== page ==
Moi? I'm headed for a soiree. Oui, I did RSVP. Entre nous, the discotheque at chez Miller gives me deja vu. Au revoir. 

Tuesday, January 13, 2015

XXIX

http://reflectionsfromthebellcurve.blogspot.com/2014/01/xxviii.html

Since Congress is now considering the 28th amendment to the Constitution that I proposed one year ago (see link above and the featured story on the front page of today's NY Times citing that link), I strongly suggest you weigh in right here with your ideas for the 29th. This blog of mine has considerable reach.

My idea for XXIX: Time to abolish the electoral college and elect our President via the popular vote. Back in 1787, when the aristocrats of Virginia were angling to maintain their influence and power, I guess the electoral college made sense to them. But ever since, there have been several instances when the candidate getting the most votes lost the election. In 2000 you'll recall - with Florida's electoral college votes being the deciding factor - the Supreme Court got to decide who the next President would be. Huh?

I honestly do not understand how this antiquated concept has endured this long. Do you? What are your ideas for XXIX?  BTW, just kidding about Congress and the NY Times; had to make sure you paid attention for another paragraph.

Sunday, January 11, 2015

Can This Be Right? (1st Winter Edition)

Inspired by Mark Forsyth's 2011 book "The Etymologicon: A Circular Stroll Through The Hidden Connections Of The English Language", I've decided "Can This Be Right?" needs to be a biannual series, effective this year. Since I've already compiled a list of more than forty words that neither look nor sound like what they actually mean, at three words per post, I'm good until around 2021. And please remember - I want to know which words make you scratch your head.

1.) approbation: approval, commendation, sanction. Can this be right? Although lots of words sharing prefixes have similar meanings - e.g. propensity and proclivity - approbation and approval just don't feel linked somehow. I've got a visual to help me with this confounding word - an ex-con getting a medal.    

2.) bagatelle: something of little value; a trifle. Come on! How can this be right? How many people have you heard use this word correctly? Were they standing in line at the supermarket or waiting to pay for their breakfast?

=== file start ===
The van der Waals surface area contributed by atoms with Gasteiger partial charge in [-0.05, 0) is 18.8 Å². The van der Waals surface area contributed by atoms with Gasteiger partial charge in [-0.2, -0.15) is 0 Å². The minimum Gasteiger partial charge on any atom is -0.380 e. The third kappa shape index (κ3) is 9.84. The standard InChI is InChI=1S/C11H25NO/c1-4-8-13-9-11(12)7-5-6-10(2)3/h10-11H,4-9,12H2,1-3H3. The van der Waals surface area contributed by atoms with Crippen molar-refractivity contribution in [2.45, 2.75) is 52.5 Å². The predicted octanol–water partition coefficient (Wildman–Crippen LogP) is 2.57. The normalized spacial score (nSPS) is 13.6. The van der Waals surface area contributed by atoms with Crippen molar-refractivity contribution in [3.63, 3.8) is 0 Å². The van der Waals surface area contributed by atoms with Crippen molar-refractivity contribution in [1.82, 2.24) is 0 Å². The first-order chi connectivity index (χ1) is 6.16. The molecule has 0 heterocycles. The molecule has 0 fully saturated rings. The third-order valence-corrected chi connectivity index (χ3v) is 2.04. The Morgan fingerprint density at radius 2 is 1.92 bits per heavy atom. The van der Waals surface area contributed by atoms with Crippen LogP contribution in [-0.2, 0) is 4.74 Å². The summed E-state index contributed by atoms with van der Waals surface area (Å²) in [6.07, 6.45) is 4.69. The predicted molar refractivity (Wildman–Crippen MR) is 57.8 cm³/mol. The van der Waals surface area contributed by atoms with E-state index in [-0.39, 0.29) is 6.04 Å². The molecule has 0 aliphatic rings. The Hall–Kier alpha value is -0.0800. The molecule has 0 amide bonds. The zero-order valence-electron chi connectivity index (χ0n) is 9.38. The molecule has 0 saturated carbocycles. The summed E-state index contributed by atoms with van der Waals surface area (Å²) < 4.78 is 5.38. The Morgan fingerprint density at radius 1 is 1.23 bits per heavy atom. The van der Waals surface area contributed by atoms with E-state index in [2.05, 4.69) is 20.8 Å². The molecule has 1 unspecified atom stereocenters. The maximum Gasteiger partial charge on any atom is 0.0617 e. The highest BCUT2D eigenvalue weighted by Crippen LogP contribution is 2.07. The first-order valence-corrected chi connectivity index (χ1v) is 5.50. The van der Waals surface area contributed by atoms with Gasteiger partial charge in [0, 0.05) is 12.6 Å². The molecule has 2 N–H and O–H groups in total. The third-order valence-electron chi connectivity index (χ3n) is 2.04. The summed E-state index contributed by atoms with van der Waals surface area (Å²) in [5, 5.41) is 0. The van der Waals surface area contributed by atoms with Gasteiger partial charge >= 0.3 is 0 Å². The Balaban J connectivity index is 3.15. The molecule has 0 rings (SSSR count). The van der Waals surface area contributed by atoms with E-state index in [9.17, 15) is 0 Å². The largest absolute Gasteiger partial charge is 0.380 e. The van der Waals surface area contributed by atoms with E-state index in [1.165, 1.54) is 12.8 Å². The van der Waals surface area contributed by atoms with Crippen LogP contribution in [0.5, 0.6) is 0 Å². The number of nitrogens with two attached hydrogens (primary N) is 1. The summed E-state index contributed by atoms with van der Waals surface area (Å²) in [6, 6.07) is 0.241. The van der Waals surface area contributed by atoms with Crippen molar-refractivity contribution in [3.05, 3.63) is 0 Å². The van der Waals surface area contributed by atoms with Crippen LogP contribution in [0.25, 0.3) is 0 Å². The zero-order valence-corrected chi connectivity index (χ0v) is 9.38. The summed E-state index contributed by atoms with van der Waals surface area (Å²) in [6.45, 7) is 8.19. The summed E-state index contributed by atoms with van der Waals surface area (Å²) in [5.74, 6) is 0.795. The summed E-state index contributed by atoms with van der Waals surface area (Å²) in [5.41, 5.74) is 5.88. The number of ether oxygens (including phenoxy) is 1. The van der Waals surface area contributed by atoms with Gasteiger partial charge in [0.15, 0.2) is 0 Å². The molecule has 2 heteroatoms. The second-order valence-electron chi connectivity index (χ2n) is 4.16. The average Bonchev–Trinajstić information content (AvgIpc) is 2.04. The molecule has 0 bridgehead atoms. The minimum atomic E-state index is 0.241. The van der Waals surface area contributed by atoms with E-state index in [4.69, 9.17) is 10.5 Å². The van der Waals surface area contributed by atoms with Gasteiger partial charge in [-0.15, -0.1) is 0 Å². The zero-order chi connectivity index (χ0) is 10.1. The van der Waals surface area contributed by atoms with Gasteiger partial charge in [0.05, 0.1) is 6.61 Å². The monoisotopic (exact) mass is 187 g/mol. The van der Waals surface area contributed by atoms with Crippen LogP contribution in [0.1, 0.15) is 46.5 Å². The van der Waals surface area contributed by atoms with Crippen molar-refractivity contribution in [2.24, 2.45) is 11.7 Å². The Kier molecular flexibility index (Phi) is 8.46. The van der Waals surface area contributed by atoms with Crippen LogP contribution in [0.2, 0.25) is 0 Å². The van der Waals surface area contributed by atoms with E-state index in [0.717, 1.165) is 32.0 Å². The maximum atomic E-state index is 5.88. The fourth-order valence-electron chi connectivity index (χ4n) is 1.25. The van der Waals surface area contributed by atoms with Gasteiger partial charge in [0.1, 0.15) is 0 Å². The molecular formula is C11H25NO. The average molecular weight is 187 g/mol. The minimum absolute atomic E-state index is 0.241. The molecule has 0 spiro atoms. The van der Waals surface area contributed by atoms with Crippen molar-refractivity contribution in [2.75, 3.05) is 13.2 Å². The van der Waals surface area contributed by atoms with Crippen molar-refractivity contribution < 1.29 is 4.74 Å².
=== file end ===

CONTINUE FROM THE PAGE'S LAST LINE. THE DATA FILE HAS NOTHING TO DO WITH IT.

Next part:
3.) redoubtable: that is to be feared; formidable. As with previous complimentary adjectives featured in this series (e.g. comely, natty), I'll bet money a smart football linebacker would be confused or perhaps think you were being insulting calling him "redoubtable". If you doubt this, try using the word on a dimwitted 6'8" 275 pound wrestler and then call me from your hospital bed. You might then ask yourself - Can This Be Right?   

Saturday, January 10, 2015

I Must Surrender

First was "501 Must See Movies" (2004). Next - "1000 Recordings To Hear Before You Die" (2008). And now, the coup de grace: "1001 Books You Must Read Before You Die (2nd edition)" (2010). Notice the subtle but unmistakable escalation in the stakes as each successive tome entered my library.
* First book: "501...must...".
* Then: "1000...before you die". But, the parental "...must..." was absent.
* And now? "1001...must...before you die."

It will surprise no regular reader of this blog to know these three doorstops are a dream and a curse for an unrepentant list maker such as I. The first two were gifts from loved ones and each obsessively occupied me for weeks because, obviously, they required full annotation; I'll spare you my tallies. But what strain of masochism took hold of me as I bought the third for myself late last year? Non list makers: Of this type of book, have many have you browsed through while in a book store? Have you ever done unofficial counts of the recordings, films, books, etc? List makers: How many of these have you fully annotated?